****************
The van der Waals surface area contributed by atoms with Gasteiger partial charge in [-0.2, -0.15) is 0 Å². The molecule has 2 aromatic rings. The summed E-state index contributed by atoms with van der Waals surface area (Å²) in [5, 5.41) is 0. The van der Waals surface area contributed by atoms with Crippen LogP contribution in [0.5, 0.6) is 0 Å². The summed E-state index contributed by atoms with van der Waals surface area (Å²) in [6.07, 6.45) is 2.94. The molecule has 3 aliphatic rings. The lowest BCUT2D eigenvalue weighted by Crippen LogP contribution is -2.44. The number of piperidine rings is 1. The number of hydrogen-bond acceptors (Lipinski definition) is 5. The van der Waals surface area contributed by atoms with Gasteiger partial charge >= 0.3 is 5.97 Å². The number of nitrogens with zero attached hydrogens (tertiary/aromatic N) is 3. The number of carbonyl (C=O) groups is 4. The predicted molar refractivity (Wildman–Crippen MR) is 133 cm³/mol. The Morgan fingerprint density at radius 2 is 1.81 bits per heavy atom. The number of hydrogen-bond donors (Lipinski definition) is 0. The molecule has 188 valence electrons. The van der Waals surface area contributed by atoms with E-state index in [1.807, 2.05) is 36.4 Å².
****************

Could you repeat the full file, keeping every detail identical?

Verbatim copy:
The van der Waals surface area contributed by atoms with Gasteiger partial charge in [-0.2, -0.15) is 0 Å². The molecule has 2 aromatic rings. The summed E-state index contributed by atoms with van der Waals surface area (Å²) in [5, 5.41) is 0. The van der Waals surface area contributed by atoms with Crippen LogP contribution in [0.5, 0.6) is 0 Å². The summed E-state index contributed by atoms with van der Waals surface area (Å²) in [6.07, 6.45) is 2.94. The molecule has 3 aliphatic rings. The lowest BCUT2D eigenvalue weighted by Crippen LogP contribution is -2.44. The number of piperidine rings is 1. The number of hydrogen-bond acceptors (Lipinski definition) is 5. The van der Waals surface area contributed by atoms with Gasteiger partial charge >= 0.3 is 5.97 Å². The number of nitrogens with zero attached hydrogens (tertiary/aromatic N) is 3. The number of carbonyl (C=O) groups is 4. The predicted molar refractivity (Wildman–Crippen MR) is 133 cm³/mol. The Morgan fingerprint density at radius 2 is 1.81 bits per heavy atom. The number of hydrogen-bond donors (Lipinski definition) is 0. The molecule has 188 valence electrons. The van der Waals surface area contributed by atoms with E-state index in [1.807, 2.05) is 36.4 Å².